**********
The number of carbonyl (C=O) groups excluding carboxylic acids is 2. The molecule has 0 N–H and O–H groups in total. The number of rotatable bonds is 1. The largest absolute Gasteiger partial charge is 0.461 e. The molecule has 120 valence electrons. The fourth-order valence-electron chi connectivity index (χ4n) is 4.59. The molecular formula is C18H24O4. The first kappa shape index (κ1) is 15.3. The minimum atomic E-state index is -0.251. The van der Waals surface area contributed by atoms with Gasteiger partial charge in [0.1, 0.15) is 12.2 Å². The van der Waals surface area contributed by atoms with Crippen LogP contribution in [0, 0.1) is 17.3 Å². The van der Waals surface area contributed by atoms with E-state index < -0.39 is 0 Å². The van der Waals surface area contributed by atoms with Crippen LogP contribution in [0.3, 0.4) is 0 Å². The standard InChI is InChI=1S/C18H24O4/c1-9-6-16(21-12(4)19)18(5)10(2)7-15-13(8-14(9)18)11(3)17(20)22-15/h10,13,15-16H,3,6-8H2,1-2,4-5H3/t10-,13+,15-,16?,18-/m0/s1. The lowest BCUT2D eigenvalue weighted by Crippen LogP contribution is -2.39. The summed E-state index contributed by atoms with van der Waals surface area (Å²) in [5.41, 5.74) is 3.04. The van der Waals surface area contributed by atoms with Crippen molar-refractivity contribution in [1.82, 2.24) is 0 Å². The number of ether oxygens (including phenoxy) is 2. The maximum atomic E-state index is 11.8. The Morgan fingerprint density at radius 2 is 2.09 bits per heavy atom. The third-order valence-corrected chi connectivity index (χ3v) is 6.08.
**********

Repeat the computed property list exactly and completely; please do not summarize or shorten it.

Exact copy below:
The number of carbonyl (C=O) groups excluding carboxylic acids is 2. The molecule has 0 N–H and O–H groups in total. The number of rotatable bonds is 1. The largest absolute Gasteiger partial charge is 0.461 e. The molecule has 120 valence electrons. The fourth-order valence-electron chi connectivity index (χ4n) is 4.59. The molecular formula is C18H24O4. The first kappa shape index (κ1) is 15.3. The minimum atomic E-state index is -0.251. The van der Waals surface area contributed by atoms with Gasteiger partial charge in [0.1, 0.15) is 12.2 Å². The van der Waals surface area contributed by atoms with Crippen LogP contribution in [0, 0.1) is 17.3 Å². The van der Waals surface area contributed by atoms with E-state index < -0.39 is 0 Å². The van der Waals surface area contributed by atoms with Crippen LogP contribution in [0.3, 0.4) is 0 Å². The standard InChI is InChI=1S/C18H24O4/c1-9-6-16(21-12(4)19)18(5)10(2)7-15-13(8-14(9)18)11(3)17(20)22-15/h10,13,15-16H,3,6-8H2,1-2,4-5H3/t10-,13+,15-,16?,18-/m0/s1. The lowest BCUT2D eigenvalue weighted by Crippen LogP contribution is -2.39. The summed E-state index contributed by atoms with van der Waals surface area (Å²) in [5.41, 5.74) is 3.04. The van der Waals surface area contributed by atoms with Crippen molar-refractivity contribution in [1.82, 2.24) is 0 Å². The number of ether oxygens (including phenoxy) is 2. The maximum atomic E-state index is 11.8. The Morgan fingerprint density at radius 2 is 2.09 bits per heavy atom. The third-order valence-corrected chi connectivity index (χ3v) is 6.08.